Introduction to the Vancouver Island Trail
The Vancouver Island Trail (VIT) is an approximately 800km/500mile-long trail that stretches across the entire length of Vancouver Island off the west coast of British Columbia, Canada. It begins just outside of the provincial capital of Victoria in the quaint suburban district of Oak Bay in the south and ends at Cape Scott on the wild and windswept northern coast. The beauty of the temperate rainforest is front and center as the trail meanders through lush river valleys, climbs up and down the North Vancouver Island Ranges, and hugs sandy coastlines. The trail incorporates old railway grades, forestry roads, and single-tracks, along with some beach walking and alpine route-finding in its journey across the island and its diverse geographies.
The idea of a trail spanning the length of the entire Vancouver Island was first dreamt up by Gil Parker, after his thru-hike of the Pacific Crest Trail in 2005 when he was 68. He became the founder and first president of the Vancouver Island Trail Association (VITA). Parker had a career as a structural engineer before going into the solar energy business and holds an Honorary Citizenship from the City of Victoria. An avid hiker and mountain climber throughout his life, he has written many articles and four books, including a hiking guide for the north island region.
The Evolution of the Trail
The trail’s original name was the Vancouver Island Spine Trail, which reflected its primary conception as a high-elevation route along the so-called ‘spine’ of the island. However, a few years ago that term was dropped from the name. This was due to a number of reasons: first, as trail building efforts progressed, a preference for using already available infrastructure emerged, which diverted the trail out of remote mountains. Second, the VITA intended the trail to be for hiking, not mountaineering, and wanted it to be accessible to hikers with a range of experience levels for more than a few snow-free months of the year.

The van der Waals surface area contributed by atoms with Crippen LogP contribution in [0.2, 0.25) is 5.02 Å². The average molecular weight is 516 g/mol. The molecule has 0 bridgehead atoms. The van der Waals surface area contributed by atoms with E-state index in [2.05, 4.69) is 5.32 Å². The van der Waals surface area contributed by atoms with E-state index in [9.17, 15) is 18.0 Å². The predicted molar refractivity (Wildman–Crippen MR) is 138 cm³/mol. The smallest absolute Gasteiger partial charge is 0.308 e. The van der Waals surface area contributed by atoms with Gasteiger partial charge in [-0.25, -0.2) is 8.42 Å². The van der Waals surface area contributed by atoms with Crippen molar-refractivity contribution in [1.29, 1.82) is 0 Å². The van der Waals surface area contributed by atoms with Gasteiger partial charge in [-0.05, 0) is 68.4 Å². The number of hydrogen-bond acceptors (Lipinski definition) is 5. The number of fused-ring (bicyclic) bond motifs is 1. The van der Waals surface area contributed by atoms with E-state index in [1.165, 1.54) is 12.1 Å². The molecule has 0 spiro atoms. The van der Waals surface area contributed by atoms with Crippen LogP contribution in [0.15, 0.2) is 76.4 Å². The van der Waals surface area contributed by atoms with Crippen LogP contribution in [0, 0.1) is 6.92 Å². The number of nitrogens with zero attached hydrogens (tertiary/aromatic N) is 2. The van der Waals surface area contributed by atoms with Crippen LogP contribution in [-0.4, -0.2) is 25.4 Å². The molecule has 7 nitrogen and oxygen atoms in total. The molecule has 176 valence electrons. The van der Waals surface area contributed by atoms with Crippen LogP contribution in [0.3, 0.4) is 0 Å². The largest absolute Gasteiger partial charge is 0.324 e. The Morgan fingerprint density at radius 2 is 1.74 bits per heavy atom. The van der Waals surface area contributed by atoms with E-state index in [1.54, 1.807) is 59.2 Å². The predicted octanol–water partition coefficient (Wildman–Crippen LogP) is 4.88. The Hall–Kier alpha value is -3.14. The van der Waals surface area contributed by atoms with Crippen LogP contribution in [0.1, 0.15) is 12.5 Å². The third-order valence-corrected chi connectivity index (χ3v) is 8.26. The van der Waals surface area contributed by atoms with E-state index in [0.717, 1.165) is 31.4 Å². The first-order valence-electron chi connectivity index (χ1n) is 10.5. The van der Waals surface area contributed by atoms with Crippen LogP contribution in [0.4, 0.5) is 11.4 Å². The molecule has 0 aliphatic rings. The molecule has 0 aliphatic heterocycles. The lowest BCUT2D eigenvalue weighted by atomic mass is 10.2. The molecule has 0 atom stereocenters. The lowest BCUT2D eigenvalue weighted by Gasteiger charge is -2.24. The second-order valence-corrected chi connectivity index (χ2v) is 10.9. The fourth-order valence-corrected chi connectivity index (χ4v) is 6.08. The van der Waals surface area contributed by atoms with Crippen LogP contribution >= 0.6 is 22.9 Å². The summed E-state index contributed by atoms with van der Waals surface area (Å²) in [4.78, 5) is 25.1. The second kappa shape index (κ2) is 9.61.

Throughout the route planning stages, a number of factors were taken into consideration. On top of using already established roads, railway grades, and trails (which make up ~350km), another ~350kms of trail had to be cleared and marked. These kilometers were carefully chosen so as to not interfere with resource-based operations, i.e. forestry. This meant routing the trail through riparian areas, old-growth management areas, and rocky, low-production areas to minimize interference with logging activities.
On the Ground vs. On Paper
Up until a few years ago, the trail only existed as a few lines drawn on a map, cobbled together from speculations and satellite photos. Today, the trail route has largely been finalized and its entire length is now hike-able. From an on-the-ground perspective, it can accommodate travelers on foot wherever they might like to drop in. However, being hike-able and being officially open are two different things. The VIT has not been officially opened in its entirety – that is, it does not exist on paper in many sections where land-use agreements are still being negotiated. There is still a significant amount of administrative work to be done to officially designate the trail along these sections.
The Official Status of the Trail
The VITA, headed by current president and retired public servant Liz Bicknell, aims to “plan, build and maintain the Vancouver Island Trail in collaboration with Indigenous Peoples and stakeholders by linking existing and new trails along the length of Vancouver Island.”